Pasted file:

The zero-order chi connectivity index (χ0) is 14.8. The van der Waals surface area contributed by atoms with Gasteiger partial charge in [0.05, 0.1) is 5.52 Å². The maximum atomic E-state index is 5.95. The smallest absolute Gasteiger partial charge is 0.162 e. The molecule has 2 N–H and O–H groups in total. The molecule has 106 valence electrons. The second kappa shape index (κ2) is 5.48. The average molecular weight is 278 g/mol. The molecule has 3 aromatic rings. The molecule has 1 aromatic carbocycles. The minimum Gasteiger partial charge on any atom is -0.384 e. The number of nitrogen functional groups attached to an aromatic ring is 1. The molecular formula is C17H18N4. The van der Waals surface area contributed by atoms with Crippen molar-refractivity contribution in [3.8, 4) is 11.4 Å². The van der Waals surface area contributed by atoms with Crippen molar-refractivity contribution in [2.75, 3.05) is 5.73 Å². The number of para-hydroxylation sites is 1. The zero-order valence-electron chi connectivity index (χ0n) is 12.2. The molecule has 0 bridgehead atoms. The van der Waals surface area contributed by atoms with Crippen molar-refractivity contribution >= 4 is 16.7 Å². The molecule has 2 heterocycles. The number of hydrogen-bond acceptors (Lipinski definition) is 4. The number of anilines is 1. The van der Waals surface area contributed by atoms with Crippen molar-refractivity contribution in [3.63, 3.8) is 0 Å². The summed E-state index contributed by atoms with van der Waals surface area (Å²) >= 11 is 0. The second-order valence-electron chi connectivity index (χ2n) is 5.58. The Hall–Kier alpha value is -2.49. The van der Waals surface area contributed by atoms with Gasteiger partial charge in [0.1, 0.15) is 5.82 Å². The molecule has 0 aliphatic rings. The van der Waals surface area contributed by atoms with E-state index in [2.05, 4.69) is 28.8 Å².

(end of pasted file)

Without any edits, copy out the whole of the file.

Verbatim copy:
The zero-order chi connectivity index (χ0) is 14.8. The van der Waals surface area contributed by atoms with Gasteiger partial charge in [0.05, 0.1) is 5.52 Å². The maximum atomic E-state index is 5.95. The smallest absolute Gasteiger partial charge is 0.162 e. The molecule has 2 N–H and O–H groups in total. The molecule has 106 valence electrons. The second kappa shape index (κ2) is 5.48. The average molecular weight is 278 g/mol. The molecule has 3 aromatic rings. The molecule has 1 aromatic carbocycles. The minimum Gasteiger partial charge on any atom is -0.384 e. The number of nitrogen functional groups attached to an aromatic ring is 1. The molecular formula is C17H18N4. The van der Waals surface area contributed by atoms with Crippen molar-refractivity contribution in [3.8, 4) is 11.4 Å². The van der Waals surface area contributed by atoms with Crippen molar-refractivity contribution in [2.75, 3.05) is 5.73 Å². The number of para-hydroxylation sites is 1. The zero-order valence-electron chi connectivity index (χ0n) is 12.2. The molecule has 0 bridgehead atoms. The van der Waals surface area contributed by atoms with Crippen molar-refractivity contribution >= 4 is 16.7 Å². The molecule has 2 heterocycles. The number of hydrogen-bond acceptors (Lipinski definition) is 4. The number of anilines is 1. The van der Waals surface area contributed by atoms with Crippen molar-refractivity contribution in [3.63, 3.8) is 0 Å². The summed E-state index contributed by atoms with van der Waals surface area (Å²) >= 11 is 0. The second-order valence-electron chi connectivity index (χ2n) is 5.58. The Hall–Kier alpha value is -2.49. The van der Waals surface area contributed by atoms with Gasteiger partial charge in [0.1, 0.15) is 5.82 Å². The molecule has 0 aliphatic rings. The van der Waals surface area contributed by atoms with E-state index in [2.05, 4.69) is 28.8 Å².